Julian Padowicz was seven years old, Jewish, and living in Warsaw, Poland, when WWII began. After 6 months under Soviet occupation in southern Poland, he and his mother made a daring trek over the Carpathian Mountains into neutral Hungary. Arriving in America at the age of 9, Julian spent the next 13 years in boarding school and college, where his undiagnosed ADD and Dyslexia caused him considerable grief.
Graduating from Colgate University in 1954 with a BA in English, he was hired by Twentieth-Century Fox studios as editor of their company magazine, “Action.”
From 1955 to 1959 he served in the Air Force as a navigator and intercept instructor.
Following military service, he entered the documentary film profession, first as a writer and eventually as director, cameraman, editor, and producer, garnering numerous awards.
Upon retirement in 2000, Padowicz began writing a 4-part memoir of his WWII experiences. The first book, Mother and Me: Escape from Warsaw 1939 was published in 2006 by Academy Chicago and named “Book of the Year” by ForeWord Magazine. It was followed by A Ship in the Harbor, Loves of Yulian, and When the Diamonds Were Gone. A “young readers’” version of Mother and Me, published by Scholastic Inc. was a best seller in the school field.
Feeling that much of what was interesting in his life was not publishable as memoir, for fear of hurting people still living, Padowicz created the fictional village of Venice on the Massachusetts coast and peopled it with characters based on people he had known, including himself. Applying humor, which he calls his “weapon of choice,” Padowicz has written several novels in which these fictional characters go through many of the experiences he, himself, has gone through. His hero, Kip, is a retired college professor, married to his creative, but accident prone wife, the lovely Amanda, and trying to lead a “normal” life, in a new community, among whacky neighbors and whackier friends from his past. Padowicz lives in a 100 plus-year-old house in Stamford, Connecticut with his wife, Donna Carter. Their blended family includes 5 children, 9 grandchildren, and 2 great-grands.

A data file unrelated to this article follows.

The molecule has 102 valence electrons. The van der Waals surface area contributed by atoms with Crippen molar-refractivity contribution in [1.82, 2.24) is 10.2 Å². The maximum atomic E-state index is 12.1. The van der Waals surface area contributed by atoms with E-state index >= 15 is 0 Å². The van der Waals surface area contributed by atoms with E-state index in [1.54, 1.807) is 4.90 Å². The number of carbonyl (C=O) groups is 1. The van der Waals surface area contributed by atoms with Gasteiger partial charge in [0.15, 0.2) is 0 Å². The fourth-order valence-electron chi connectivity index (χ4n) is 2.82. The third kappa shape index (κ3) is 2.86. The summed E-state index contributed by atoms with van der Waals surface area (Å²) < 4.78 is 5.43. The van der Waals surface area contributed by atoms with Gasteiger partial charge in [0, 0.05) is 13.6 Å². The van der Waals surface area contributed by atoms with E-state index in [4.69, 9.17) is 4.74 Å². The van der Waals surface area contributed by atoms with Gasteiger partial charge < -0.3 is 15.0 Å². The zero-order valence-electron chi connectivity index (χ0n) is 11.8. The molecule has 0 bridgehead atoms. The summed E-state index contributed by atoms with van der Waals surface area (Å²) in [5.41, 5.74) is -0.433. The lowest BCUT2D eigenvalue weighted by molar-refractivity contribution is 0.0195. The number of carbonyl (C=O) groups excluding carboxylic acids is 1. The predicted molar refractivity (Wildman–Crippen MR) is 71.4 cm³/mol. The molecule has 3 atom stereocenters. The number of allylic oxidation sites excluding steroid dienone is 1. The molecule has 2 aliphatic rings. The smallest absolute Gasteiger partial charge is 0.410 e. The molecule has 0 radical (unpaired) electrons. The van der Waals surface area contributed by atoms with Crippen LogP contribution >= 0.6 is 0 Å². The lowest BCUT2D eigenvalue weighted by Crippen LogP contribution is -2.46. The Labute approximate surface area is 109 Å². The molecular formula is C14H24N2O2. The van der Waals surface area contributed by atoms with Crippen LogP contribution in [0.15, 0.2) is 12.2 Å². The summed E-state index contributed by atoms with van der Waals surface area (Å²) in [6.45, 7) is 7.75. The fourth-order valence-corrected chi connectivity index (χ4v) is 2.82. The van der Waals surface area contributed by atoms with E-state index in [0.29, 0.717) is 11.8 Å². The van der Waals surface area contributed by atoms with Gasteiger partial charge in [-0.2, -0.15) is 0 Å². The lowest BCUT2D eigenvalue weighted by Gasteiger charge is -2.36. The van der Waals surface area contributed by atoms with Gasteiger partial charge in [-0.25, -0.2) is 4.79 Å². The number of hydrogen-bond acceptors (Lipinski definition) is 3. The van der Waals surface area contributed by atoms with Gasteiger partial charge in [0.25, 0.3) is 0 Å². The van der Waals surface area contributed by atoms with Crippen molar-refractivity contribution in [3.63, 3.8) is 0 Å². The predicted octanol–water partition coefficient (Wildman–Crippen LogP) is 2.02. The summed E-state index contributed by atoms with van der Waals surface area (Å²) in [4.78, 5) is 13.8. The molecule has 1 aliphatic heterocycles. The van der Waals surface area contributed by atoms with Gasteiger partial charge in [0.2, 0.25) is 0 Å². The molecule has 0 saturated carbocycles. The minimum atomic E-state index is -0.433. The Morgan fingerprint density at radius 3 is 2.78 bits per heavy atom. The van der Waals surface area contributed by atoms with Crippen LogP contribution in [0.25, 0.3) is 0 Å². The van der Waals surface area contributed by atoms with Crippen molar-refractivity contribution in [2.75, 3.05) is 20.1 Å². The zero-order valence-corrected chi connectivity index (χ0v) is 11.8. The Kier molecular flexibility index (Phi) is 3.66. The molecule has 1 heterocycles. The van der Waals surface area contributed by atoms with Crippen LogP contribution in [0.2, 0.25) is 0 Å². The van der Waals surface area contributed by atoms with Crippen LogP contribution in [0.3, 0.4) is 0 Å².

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After a prolonged sojourn in Europe, the sixty-something newlyweds, Kip and Amanda return to the coastal village of Venice, Massachusetts.
Kip is accustomed to his bread always landing jam side down, so the retired literature professor is ambivalent about the unexpected success of his new book. On one hand, he is thrilled more than he dares admit, even to himself. On the other, he is afraid that it’s all a dream from which he will awake up in bitter disappointment.
However, what awaits him on his return are adventures as diverse as being befriended by a thrill-seeking former Green Beret, getting analyzed by a group of partying psychologists, massaged by an outspoken woman colonel in the Israeli Army, and meeting his wife’s very deadly real husband.
The reader needn’t worry about Kip surviving these ordeals, since a sequel entitled A Scandal in Venice is already in the author’s computer.
Kip is protective of his enigmatic, accident prone wife and worried about how he will be received, following the events that precipitated their departure three years earlier. Amanda is anxious to get her hands back into the clay stored in her pottery studio.
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